2.50
Hdl Handle:
http://hdl.handle.net/10755/148510
Type:
Presentation
Title:
Health promoting behaviors among married and unmarried mothers
Abstract:
Health promoting behaviors among married and unmarried mothers
Conference Sponsor:Sigma Theta Tau International
Conference Year:1991
Author:Wilson, Astrid, DNS/DNSc/DSN
P.I. Institution Name:Clayton College & State University
Title:Associate Professor
The health promotion activities in which mothers engage are of

utmost importance to health care professionals because of the

mother's influence on other family members. There has been an

increase in single parent households headed by females and yet

there is no conclusion in the literature relating to the

relationship between marital status and health promoting behaviors

of mothers. This correlational survey examined the health

promoting behaviors (HPB) of mothers who are married and unmarried

to determine if the modifying factor of marital status has a

stronger relationship to the HPB of mothers than the

cognitive-perceptual factors of perceived health status, perceived

benefits, and perceived barriers. The Health Promotion Model

proposed by Pender (1987) was used to guide the research. It was

hypothesized that marital status would have a stronger relationship

to mothers' health promoting behaviors than perceived health

status, perceived benefits of HPB, and perceived barriers to HPB

collectively. The sample consisted of 416 mothers having children

in a southern school district or attending a child care center.

The Health Promoting Lifestyle Profile (HPLP) developed by Walker,

Sechrist, and Pender (1987) was utilized to measure health

promoting behaviors of the mothers. Internal consistency

reliability of the HPLP instrument was determined by using a

Cronbach's alpha. The reliability of the HPLP was high (alpha .94)

in this sample. Multiple regression analyses were used to test the

hypothesis. Perceived health status and perceived benefits had the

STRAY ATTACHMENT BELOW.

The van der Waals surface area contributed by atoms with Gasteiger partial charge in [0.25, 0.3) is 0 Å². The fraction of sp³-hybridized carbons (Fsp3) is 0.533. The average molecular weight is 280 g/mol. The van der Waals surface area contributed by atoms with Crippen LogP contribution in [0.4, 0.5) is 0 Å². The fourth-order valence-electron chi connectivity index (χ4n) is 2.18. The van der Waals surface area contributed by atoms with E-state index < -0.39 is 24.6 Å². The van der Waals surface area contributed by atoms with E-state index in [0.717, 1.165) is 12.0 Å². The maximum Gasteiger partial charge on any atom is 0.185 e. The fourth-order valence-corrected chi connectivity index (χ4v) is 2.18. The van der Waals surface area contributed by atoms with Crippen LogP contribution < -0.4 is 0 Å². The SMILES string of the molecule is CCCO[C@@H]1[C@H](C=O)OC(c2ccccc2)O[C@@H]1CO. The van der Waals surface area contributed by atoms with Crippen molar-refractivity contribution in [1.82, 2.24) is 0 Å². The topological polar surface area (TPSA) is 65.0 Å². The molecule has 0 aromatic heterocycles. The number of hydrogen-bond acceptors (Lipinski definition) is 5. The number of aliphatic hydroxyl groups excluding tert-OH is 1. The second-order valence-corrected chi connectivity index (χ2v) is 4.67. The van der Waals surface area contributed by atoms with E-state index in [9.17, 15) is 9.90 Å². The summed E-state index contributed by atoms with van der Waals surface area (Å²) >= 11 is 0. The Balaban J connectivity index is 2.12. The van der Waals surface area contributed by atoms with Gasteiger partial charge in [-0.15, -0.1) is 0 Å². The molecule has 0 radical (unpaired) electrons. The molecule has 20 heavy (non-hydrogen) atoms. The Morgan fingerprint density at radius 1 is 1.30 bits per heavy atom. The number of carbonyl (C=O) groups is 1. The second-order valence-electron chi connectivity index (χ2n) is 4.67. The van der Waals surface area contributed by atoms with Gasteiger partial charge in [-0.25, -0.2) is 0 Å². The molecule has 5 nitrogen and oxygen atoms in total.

strongest multiple correlation with the mothers' HPB. Marital

status was not statistically significant in mothers' engaging in

health promoting behaviors. The findings indicate that this

population of mothers practices a high level of health promoting

behaviors. There were both benefits and barriers to HPB reported

by the mothers. Both married and unmarried mothers reported the

same benefits and barriers. Over 70 percent of the mothers reported

that feeling better about themselves and being better able to care

for other family members were benefits of caring for their health.

Lack of time, procrastination, and fatigue were the most frequently

reported barriers to caring for their health. The findings have

both theoretical and practical implications. Partial support for

Pender's model was evident from the findings. The knowledge gained

can be used in assessing the health promotion behaviors of mothers

and used in developing health promotion programs for mothers.

Further research is needed to determine if the findings would be

the same if the study were replicated among mothers in a lower

socioeconomic status. Also, further research is needed to explore

the relationship between satisfaction with marital status and the

health promoting behaviors of mothers.



Repository Posting Date:
26-Oct-2011
Date of Publication:
17-Oct-2011
Sponsors:
Sigma Theta Tau International

Full metadata record

DC FieldValue Language
dc.typePresentationen_GB
dc.titleHealth promoting behaviors among married and unmarried mothersen_GB
dc.identifier.urihttp://hdl.handle.net/10755/148510-